278654 Modeling the Dynamics of the Film Coating Operation for Pharmaceutical Tablets

Monday, October 29, 2012: 12:55 PM
Allegheny II (Westin )
Salvador García-Muñoz, Process Modeling & Engineering Technology, Pfizer Worldwide Research & Development, Groton, CT, Mariana Moreno, Chemical Engineering, Tec de Monterrey, Monterrey, Mexico, Alejandro Cano, Process Systems Enterprise, Inc., Cedar Knolls, NJ and Simon Leyland, Process Systems Enterprise Inc, Cedar Knolls, NJ

Previous work in understanding the thermodynamics of the film coating operation has focused mainly around the pseudo-steady state reached between the drying air and the cooling effect from the evaporation of the spraying solution  [1]. The work presented here aims to mathematically describe the time-varying state of the operation and provide a structured procedure with the optimal experimental approach to estimate the heat and mass transfer coefficients across the system.
The ultimate objective of this work is to deliver a model able to predict the temperature of the tablets and the amount of water in the tablets during (and at the end of) the operation. Such a model will aid the design of the operating cycle for the film coating process if there were constraints on the maximum temperature/water activity that the tablet can be exposed to, or the final amount of water in the tablet core. Such constraints are not uncommon in water sensitive products since this can accelerate degradation mechanism and limit the shelf life of the product.
To obtain a model that is accurate enough (given the uncertainties in the measurements); mass and energy balances were calculated around: drying air, nozzle air, liquids and solids in the solution, tablet cores and equipment.  The model is implemented and all parameter estimations done using the gPROMS (Process Systems Enterprise Ltd, London, UK) modeling platform.
A key component to the model is the phenomena occurring at the surface of the tablet; that determines whether the water available in the impacting droplet is absorbed by the tablet or evaporated into the air. This mechanism is modeled as a function the thermodynamic state of the droplet as well as the hygroscopicity of the formulation, mass and surface area of the tablet, the vapour transmission properties of the coating solution and the extent of coating coverage in the tablet. The thermodynamic state of the droplet at the point of impact with the tablet is made dependent on the initial droplet size (calculated using rheological properties, nozzle geometrics, air pressure and the model by Aliseda et al [2]), the chemistry of the coating solution, the thermal conditions in the chamber and the distance traveled by the droplet (gun to bed distance).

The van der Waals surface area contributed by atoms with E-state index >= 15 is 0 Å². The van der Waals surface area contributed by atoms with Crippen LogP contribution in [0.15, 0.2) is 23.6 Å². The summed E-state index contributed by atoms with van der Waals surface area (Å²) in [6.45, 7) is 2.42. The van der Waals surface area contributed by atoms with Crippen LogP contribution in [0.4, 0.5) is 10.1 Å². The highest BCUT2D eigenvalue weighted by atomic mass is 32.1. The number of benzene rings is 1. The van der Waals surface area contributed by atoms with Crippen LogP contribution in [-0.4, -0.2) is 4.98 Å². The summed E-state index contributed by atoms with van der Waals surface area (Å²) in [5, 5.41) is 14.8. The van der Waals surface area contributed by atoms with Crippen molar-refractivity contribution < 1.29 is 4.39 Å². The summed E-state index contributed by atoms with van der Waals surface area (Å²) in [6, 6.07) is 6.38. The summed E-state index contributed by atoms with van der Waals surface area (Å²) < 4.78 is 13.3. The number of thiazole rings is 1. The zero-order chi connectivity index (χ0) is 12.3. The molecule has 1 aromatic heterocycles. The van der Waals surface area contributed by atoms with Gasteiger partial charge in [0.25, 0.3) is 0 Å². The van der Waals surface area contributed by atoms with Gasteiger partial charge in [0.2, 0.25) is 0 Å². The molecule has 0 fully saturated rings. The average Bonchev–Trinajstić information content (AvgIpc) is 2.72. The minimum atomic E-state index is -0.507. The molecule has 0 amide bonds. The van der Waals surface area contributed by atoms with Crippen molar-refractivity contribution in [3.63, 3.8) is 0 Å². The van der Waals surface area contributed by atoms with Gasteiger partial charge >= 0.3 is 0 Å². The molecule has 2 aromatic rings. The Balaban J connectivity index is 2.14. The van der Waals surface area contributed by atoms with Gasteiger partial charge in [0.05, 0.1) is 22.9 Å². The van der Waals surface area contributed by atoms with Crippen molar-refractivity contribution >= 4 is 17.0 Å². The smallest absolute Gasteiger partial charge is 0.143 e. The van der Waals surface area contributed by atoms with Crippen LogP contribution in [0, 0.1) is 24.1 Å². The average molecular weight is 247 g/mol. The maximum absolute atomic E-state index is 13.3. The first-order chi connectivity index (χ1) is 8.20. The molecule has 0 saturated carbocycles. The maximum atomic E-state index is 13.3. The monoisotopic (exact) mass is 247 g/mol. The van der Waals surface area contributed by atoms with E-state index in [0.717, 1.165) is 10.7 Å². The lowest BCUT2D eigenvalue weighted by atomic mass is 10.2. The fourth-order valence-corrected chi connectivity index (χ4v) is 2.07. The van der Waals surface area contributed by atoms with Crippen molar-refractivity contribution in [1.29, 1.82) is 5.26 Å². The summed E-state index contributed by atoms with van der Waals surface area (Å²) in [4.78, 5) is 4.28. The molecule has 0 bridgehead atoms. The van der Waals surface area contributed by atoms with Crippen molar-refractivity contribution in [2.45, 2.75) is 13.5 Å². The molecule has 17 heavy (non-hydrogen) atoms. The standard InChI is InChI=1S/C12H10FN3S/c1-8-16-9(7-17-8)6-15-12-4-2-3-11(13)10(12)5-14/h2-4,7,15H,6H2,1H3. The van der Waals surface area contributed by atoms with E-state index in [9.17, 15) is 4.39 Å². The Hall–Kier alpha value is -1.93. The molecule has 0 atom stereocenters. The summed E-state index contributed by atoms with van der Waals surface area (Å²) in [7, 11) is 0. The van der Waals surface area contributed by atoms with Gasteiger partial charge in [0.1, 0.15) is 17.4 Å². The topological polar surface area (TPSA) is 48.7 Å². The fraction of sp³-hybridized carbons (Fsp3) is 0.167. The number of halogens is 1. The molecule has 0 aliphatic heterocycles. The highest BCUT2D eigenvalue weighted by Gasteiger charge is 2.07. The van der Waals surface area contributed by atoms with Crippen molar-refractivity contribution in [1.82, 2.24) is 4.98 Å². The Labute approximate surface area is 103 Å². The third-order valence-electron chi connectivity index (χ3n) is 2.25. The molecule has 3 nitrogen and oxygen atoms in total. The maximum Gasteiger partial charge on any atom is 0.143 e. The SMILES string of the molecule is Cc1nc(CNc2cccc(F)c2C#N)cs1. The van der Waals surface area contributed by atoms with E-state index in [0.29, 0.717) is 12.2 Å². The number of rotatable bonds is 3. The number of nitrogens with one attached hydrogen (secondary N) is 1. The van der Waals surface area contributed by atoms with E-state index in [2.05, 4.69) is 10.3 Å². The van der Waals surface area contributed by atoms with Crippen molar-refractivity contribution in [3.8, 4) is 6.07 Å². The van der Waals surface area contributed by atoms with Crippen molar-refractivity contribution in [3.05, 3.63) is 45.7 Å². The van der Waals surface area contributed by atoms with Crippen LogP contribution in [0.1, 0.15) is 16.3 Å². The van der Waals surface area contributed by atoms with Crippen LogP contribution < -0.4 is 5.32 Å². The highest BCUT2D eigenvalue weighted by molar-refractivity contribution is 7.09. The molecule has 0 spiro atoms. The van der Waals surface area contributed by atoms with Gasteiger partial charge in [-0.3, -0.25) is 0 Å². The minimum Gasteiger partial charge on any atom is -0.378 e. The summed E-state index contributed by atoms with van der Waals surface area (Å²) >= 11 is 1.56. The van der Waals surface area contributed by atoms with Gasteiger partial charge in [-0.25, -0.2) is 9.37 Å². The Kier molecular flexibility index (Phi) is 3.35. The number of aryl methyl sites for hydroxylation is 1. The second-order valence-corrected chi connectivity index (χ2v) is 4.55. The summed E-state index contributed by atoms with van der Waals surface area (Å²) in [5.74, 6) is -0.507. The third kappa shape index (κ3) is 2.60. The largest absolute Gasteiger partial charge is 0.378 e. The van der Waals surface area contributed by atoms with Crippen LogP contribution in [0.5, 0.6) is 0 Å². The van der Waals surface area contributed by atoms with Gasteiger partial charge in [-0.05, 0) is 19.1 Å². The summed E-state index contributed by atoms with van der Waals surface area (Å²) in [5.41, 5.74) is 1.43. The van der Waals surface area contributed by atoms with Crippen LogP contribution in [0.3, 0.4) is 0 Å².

The heat capacity of the equipment and the heat transfer from and to the equipment plays an important role to effectively model the energy transfer across the system (which in turn affects the prediction of temperatures). This is due to the fact that equipment becomes an energy sink that can absorb or emit energy in a non-linear way. These equations are established and coupled with the rest of the energy and mass transfer equations.
The model parameters are divided into those that characterize the equipment, the coating solution, the tablets and formulation, the tablet-gas mass and energy transfer and the tablet/liquid mass and energy transfer. Model-guided experiments are carried out in sequence to independently estimate each of the different interactions. The model is finally verified with 21 coating runs in an LDCS 20 coater using tablets of different sizes at multiple thermal conditions and extents of water exposure to the cores. The model is able to provide predictions well inside the experimental accuracy. 


 [1]  M.T.am Ende and A.Berchielli, A Thermodynamic Model for Organic and Aqueous Tablet Film Coating, Pharmaceutical Development and Technology, 10 (2005) 47-58.
 [2]  A.Aliseda, E.J.Hopfinger, J.C.Lasheras, D.Kremer, A.Berchielli, and E.K.Connolly, Atomization of viscous and non-newtonian liquids by a coaxial, high-speed gas jet. Experiments and droplet size modeling, International Journal of Multiphase Flow, 34 (2008) 161-175.

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